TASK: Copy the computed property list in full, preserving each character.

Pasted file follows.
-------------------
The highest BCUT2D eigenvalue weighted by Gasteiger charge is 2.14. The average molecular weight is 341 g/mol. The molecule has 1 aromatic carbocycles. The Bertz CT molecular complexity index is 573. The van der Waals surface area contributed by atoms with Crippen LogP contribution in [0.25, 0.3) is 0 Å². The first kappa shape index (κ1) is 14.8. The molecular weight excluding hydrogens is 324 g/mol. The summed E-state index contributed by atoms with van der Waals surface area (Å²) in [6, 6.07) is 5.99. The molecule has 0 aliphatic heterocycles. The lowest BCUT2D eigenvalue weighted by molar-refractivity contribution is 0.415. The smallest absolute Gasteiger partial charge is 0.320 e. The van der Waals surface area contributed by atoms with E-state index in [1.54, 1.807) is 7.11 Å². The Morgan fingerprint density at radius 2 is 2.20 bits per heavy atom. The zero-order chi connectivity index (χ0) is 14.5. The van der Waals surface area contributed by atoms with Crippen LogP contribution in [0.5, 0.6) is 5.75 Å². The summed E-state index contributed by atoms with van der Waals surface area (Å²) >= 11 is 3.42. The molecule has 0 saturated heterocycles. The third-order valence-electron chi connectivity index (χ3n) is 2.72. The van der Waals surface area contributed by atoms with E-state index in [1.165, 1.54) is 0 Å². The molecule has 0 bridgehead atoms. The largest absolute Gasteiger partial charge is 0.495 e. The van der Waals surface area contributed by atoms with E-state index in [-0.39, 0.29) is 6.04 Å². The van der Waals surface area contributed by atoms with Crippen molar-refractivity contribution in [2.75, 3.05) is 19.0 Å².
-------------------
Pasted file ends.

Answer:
The highest BCUT2D eigenvalue weighted by Gasteiger charge is 2.14. The average molecular weight is 341 g/mol. The molecule has 1 aromatic carbocycles. The Bertz CT molecular complexity index is 573. The van der Waals surface area contributed by atoms with Crippen LogP contribution in [0.25, 0.3) is 0 Å². The first kappa shape index (κ1) is 14.8. The molecular weight excluding hydrogens is 324 g/mol. The summed E-state index contributed by atoms with van der Waals surface area (Å²) in [6, 6.07) is 5.99. The molecule has 0 aliphatic heterocycles. The lowest BCUT2D eigenvalue weighted by molar-refractivity contribution is 0.415. The smallest absolute Gasteiger partial charge is 0.320 e. The van der Waals surface area contributed by atoms with E-state index in [1.54, 1.807) is 7.11 Å². The Morgan fingerprint density at radius 2 is 2.20 bits per heavy atom. The zero-order chi connectivity index (χ0) is 14.5. The van der Waals surface area contributed by atoms with Crippen LogP contribution in [0.5, 0.6) is 5.75 Å². The summed E-state index contributed by atoms with van der Waals surface area (Å²) >= 11 is 3.42. The molecule has 0 saturated heterocycles. The third-order valence-electron chi connectivity index (χ3n) is 2.72. The van der Waals surface area contributed by atoms with E-state index in [1.165, 1.54) is 0 Å². The molecule has 0 bridgehead atoms. The largest absolute Gasteiger partial charge is 0.495 e. The van der Waals surface area contributed by atoms with E-state index in [-0.39, 0.29) is 6.04 Å². The van der Waals surface area contributed by atoms with Crippen molar-refractivity contribution in [2.75, 3.05) is 19.0 Å².